$30 Million Birth Injury Lawsuit Charges Negligence

Emma Gonzalez | June 7th, 2012

Kassie and Higinio Rivera, both residents of Michigan, filed a birth injury lawsuit on April 13, 2012. The Riveras allege that their minor child, H.R., suffered injuries after medical staff from Darnall Army Medical Center exhibited negligence during his birth. The complaint states that, among other allegations, medical staff administered Pitocin when H.R. was showing signs of distress, and is thus responsible for his brain damage resulting from a birth injury.

Child experiences brain damage resulting from a birth injury

Kassie Rivera was admitted to Darnall Army Medical Center in Fort Hood, Texas, on September 11, 2008. She was given Pitocin, a synthetic drug to induce labor and quicken contractions, around 1:00 p.m. At 9:45 a.m. the following morning, staff artificially ruptured her membranes. By 10:00 p.m. that evening, the baby’s heart rate had dropped several times; Ms. Rivera delivered vaginally at 10:28 p.m. Notably, the Riveras’ lawsuit states that when Pitocin is used improperly, it can cause hypoxia, cerebral palsy, uterine rupture, still birth and, in H.R.’s case, low oxygen resulting in brain damage.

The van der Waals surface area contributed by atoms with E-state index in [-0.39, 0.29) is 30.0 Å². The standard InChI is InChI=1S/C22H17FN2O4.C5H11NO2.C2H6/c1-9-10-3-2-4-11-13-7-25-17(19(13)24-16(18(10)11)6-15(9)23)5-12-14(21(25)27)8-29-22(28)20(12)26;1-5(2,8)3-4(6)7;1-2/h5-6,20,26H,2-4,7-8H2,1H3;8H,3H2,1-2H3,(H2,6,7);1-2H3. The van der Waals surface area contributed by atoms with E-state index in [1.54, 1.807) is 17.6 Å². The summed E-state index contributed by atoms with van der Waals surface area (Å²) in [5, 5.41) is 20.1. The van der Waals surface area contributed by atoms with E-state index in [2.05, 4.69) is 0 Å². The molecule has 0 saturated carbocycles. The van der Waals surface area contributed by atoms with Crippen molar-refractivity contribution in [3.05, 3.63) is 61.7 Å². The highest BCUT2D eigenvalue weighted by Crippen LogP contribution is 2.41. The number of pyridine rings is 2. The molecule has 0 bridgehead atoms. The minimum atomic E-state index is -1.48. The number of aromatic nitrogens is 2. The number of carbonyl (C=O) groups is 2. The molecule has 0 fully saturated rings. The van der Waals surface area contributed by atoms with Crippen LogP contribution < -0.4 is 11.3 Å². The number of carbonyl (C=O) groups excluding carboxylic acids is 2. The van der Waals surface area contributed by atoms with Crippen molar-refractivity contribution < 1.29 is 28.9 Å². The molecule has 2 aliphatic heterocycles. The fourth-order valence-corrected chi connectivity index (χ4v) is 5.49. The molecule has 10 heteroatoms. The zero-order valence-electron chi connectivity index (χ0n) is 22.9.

Lifelong care mandatory after experiencing low oxygen resulting in brain damage

When he was born, H.R. reportedly required a ventilator to breathe. He soon began experiencing seizures. Radiologists determined that, during birth, he had experienced low oxygen resulting in brain damage. H.R. also had kidney and liver injuries. His physicians believe that his injuries are permanent; he will live with physical and mental disabilities for life, and will require lifelong care.

Parents filed a birth injury lawsuit to seek compensation

The Riveras’ complaint alleges that Army Medical Center health professionals were negligent in their interpretation of fetal heart rate. Their case states that the staff failed to perform a cesarean section, even though that is standard procedure under these conditions. The Riveras request $30 million in damages, which will in part be used to provide H.R.’s lifelong medical care required by his injuries.